Preexposure chemoprophylaxis for HIV prevention in men who have sex with men.
      • Baeten J.M.
      • Donnell D.
      • Ndase P.
      • et al.
      Antiretroviral prophylaxis for HIV prevention in heterosexual men and women.
      • Thigpen M.C.
      • Kebaabetswe P.M.
      • Paxton L.A.
      • et al.
      Antiretroviral preexposure prophylaxis for heterosexual HIV transmission in Botswana.
      the preventive effect was greater among participants with higher adherence to their drug regimen; in the FEM-PrEP trial, which found no efficacy, medication adherence was very low (Table 2). The success of PrEP in some trials and its failure in others to date is believed to most likely be due to low adherence, and suggests an urgent need to learn the reasons for participant failure to adhere and the best means to keep adherence high. This information will be critical to its implementation in HIV prevention programs.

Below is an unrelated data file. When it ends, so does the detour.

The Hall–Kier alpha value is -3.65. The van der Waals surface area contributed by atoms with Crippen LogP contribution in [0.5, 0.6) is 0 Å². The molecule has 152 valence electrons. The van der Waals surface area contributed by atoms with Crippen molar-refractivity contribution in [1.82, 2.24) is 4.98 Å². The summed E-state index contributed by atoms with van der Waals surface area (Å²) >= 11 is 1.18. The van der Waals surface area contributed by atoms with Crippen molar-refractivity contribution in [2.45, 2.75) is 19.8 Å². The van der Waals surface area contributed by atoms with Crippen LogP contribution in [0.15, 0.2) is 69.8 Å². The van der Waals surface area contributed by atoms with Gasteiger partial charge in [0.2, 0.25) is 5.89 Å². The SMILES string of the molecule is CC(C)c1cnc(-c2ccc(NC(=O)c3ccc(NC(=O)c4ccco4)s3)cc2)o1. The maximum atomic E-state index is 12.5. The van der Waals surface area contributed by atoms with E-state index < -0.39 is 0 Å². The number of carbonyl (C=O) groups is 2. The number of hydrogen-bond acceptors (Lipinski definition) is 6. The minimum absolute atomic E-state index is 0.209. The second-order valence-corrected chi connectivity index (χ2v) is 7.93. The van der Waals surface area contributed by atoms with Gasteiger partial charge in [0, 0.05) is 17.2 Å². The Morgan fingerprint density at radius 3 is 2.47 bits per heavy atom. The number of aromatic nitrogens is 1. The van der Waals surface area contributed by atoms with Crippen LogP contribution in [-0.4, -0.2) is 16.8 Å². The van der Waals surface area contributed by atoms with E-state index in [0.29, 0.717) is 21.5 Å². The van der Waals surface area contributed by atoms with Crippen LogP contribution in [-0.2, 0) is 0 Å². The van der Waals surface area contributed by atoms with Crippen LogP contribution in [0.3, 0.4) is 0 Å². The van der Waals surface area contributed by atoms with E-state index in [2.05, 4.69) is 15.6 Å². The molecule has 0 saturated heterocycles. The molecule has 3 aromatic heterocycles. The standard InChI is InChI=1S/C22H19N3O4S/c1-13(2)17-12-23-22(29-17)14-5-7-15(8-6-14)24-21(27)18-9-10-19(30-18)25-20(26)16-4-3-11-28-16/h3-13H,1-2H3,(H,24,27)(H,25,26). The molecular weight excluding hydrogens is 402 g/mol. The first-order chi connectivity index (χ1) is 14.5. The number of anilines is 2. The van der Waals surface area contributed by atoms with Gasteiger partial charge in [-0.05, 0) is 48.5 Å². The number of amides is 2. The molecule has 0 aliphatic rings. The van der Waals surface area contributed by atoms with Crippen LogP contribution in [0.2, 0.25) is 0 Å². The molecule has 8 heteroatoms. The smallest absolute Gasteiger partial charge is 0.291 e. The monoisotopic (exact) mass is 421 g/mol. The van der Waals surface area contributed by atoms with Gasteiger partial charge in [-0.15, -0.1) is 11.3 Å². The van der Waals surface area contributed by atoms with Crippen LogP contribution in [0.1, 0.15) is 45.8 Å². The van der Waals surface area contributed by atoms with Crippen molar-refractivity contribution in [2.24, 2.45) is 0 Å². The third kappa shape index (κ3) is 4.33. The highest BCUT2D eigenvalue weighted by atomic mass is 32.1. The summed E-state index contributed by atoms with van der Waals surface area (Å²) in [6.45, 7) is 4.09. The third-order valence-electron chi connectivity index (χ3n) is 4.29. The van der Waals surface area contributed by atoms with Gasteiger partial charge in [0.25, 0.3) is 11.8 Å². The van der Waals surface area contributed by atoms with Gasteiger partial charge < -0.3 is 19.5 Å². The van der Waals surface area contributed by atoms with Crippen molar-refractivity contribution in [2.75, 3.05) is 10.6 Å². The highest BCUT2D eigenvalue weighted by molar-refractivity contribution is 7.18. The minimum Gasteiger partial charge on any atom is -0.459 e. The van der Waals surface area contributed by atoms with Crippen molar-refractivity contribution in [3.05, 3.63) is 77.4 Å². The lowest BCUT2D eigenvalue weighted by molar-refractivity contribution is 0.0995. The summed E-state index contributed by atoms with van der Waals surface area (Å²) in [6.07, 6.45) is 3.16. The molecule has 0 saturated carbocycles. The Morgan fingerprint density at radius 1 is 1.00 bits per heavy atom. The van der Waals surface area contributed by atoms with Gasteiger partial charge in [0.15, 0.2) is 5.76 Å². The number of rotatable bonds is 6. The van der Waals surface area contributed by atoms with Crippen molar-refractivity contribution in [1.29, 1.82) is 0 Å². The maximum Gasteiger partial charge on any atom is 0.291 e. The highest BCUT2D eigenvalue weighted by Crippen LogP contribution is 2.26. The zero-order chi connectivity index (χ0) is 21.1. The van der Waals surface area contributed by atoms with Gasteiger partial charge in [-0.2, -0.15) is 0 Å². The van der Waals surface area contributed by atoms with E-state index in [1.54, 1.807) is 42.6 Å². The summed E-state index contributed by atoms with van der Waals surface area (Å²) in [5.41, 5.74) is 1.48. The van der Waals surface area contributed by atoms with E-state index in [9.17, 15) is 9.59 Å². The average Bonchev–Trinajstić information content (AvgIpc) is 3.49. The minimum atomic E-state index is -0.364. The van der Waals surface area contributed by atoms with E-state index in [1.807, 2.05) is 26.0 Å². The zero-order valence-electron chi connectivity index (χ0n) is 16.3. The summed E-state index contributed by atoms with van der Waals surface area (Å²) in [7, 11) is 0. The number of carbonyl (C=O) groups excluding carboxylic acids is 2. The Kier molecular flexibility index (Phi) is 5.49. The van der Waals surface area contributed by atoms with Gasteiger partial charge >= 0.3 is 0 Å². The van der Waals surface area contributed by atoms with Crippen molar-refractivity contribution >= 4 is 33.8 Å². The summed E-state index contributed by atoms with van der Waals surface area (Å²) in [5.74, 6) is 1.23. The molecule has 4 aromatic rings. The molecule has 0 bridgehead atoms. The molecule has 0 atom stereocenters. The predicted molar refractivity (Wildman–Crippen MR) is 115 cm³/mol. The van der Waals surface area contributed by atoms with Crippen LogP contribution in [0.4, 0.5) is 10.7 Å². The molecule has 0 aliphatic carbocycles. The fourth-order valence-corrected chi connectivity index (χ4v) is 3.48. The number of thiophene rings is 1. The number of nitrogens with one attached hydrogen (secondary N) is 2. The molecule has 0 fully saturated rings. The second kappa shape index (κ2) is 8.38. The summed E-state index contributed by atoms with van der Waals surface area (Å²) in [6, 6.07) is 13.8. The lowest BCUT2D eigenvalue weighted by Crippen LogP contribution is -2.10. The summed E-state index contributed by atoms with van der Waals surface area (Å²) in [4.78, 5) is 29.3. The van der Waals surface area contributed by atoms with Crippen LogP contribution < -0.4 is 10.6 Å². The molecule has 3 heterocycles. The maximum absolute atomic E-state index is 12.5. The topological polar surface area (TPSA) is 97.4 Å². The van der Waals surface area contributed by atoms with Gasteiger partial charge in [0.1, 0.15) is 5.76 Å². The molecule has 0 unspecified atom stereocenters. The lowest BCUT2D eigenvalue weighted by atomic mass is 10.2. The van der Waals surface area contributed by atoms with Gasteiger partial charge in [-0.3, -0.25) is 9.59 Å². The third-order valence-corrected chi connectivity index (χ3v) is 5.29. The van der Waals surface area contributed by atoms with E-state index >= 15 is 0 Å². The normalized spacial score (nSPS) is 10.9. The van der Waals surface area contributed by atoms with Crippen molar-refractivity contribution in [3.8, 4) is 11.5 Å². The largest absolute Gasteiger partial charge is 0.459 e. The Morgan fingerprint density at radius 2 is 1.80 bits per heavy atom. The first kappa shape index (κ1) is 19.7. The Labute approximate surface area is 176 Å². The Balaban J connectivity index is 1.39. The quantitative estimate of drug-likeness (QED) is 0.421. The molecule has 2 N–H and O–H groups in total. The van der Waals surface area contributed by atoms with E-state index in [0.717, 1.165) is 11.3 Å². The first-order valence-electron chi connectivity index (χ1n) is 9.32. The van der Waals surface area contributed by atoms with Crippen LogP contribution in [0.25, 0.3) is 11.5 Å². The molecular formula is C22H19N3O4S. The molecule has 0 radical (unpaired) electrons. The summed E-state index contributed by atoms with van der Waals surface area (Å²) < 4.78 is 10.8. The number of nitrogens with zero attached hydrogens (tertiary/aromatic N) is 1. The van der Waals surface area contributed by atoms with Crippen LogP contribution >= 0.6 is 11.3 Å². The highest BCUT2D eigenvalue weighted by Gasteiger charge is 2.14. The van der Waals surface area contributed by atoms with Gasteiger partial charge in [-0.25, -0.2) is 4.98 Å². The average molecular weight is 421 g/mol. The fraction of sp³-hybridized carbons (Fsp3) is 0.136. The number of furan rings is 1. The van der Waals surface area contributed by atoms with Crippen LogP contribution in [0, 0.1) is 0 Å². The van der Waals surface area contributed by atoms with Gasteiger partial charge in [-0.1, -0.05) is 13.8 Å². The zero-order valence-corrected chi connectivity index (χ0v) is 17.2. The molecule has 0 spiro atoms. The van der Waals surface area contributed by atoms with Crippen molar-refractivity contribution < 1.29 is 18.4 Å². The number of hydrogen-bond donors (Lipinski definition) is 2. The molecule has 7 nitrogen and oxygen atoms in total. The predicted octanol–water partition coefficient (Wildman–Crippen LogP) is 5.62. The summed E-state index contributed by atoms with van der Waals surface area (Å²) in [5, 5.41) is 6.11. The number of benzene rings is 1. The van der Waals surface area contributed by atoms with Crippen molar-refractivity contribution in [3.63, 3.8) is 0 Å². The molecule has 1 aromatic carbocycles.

Table 2Measures of efficacy by medication adherence in HIV PrEP efficacy trials with daily oral TDF–FTC
      Restricted to trials of oral TDF–FTC only
      use
      StudyPopulationnModified intention to treat
      Modified intent-to-treat analysis excluding only those enrolled participants later found to be infected at randomization and those with no follow-up visit/HIV test
      Self-report measuresPill-count measuresTDF blood detection
      iPrEx
      • Grant R.M.
      • Lama J.R.
      • Anderson P.L.
      • et al.
      Preexposure chemoprophylaxis for HIV prevention in men who have sex with men.
      MSM249944% (15%, 63%)>50%
      A combined self-report and pill-count measure was used.


      >90%
      50% (18%, 70%)

      73% (41%, 88%)
      92% (40%, 99%)
      Partners PrEP
      • Baeten J.M.
      • Donnell D.
      • Ndase P.
      • et al.
      Antiretroviral prophylaxis for HIV prevention in heterosexual men and women.